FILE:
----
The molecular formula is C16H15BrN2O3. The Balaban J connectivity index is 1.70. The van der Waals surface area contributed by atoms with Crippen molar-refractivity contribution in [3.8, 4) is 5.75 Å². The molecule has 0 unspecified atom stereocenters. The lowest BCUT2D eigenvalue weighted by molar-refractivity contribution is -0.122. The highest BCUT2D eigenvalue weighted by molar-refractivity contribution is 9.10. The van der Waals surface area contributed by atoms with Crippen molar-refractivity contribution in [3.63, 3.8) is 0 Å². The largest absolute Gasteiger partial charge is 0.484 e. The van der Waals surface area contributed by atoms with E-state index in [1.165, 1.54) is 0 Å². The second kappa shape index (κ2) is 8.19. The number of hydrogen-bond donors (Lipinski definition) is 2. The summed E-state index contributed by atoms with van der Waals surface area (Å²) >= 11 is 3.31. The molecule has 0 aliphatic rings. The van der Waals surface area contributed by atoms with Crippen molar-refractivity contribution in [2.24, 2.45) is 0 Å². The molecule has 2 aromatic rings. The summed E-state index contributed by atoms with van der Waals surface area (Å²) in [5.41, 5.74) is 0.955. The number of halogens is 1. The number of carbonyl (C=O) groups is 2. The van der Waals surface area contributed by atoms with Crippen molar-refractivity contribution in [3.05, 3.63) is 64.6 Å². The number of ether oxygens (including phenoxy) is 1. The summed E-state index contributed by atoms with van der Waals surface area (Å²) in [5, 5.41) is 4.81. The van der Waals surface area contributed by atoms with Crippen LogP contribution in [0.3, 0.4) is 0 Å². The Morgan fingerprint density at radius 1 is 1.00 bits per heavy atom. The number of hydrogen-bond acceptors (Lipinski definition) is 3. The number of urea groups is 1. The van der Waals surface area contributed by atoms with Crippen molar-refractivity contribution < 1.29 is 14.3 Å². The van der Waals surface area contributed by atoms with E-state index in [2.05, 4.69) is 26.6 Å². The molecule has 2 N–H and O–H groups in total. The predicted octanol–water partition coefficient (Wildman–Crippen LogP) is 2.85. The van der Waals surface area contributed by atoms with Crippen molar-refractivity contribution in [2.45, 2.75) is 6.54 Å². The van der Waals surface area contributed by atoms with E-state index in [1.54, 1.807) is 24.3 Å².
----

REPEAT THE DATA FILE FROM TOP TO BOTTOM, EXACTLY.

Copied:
The molecular formula is C16H15BrN2O3. The Balaban J connectivity index is 1.70. The van der Waals surface area contributed by atoms with Crippen molar-refractivity contribution in [3.8, 4) is 5.75 Å². The molecule has 0 unspecified atom stereocenters. The lowest BCUT2D eigenvalue weighted by molar-refractivity contribution is -0.122. The highest BCUT2D eigenvalue weighted by molar-refractivity contribution is 9.10. The van der Waals surface area contributed by atoms with Crippen molar-refractivity contribution in [3.63, 3.8) is 0 Å². The largest absolute Gasteiger partial charge is 0.484 e. The van der Waals surface area contributed by atoms with E-state index in [1.165, 1.54) is 0 Å². The second kappa shape index (κ2) is 8.19. The number of hydrogen-bond donors (Lipinski definition) is 2. The summed E-state index contributed by atoms with van der Waals surface area (Å²) >= 11 is 3.31. The molecule has 0 aliphatic rings. The van der Waals surface area contributed by atoms with Crippen molar-refractivity contribution in [2.24, 2.45) is 0 Å². The molecule has 2 aromatic rings. The summed E-state index contributed by atoms with van der Waals surface area (Å²) in [5.41, 5.74) is 0.955. The number of halogens is 1. The number of carbonyl (C=O) groups is 2. The van der Waals surface area contributed by atoms with Crippen molar-refractivity contribution in [3.05, 3.63) is 64.6 Å². The number of ether oxygens (including phenoxy) is 1. The summed E-state index contributed by atoms with van der Waals surface area (Å²) in [5, 5.41) is 4.81. The van der Waals surface area contributed by atoms with Crippen LogP contribution in [0.3, 0.4) is 0 Å². The Morgan fingerprint density at radius 1 is 1.00 bits per heavy atom. The number of hydrogen-bond acceptors (Lipinski definition) is 3. The number of urea groups is 1. The van der Waals surface area contributed by atoms with Crippen molar-refractivity contribution < 1.29 is 14.3 Å². The van der Waals surface area contributed by atoms with E-state index in [2.05, 4.69) is 26.6 Å². The molecule has 2 N–H and O–H groups in total. The predicted octanol–water partition coefficient (Wildman–Crippen LogP) is 2.85. The van der Waals surface area contributed by atoms with Crippen molar-refractivity contribution in [2.45, 2.75) is 6.54 Å². The van der Waals surface area contributed by atoms with E-state index in [1.54, 1.807) is 24.3 Å².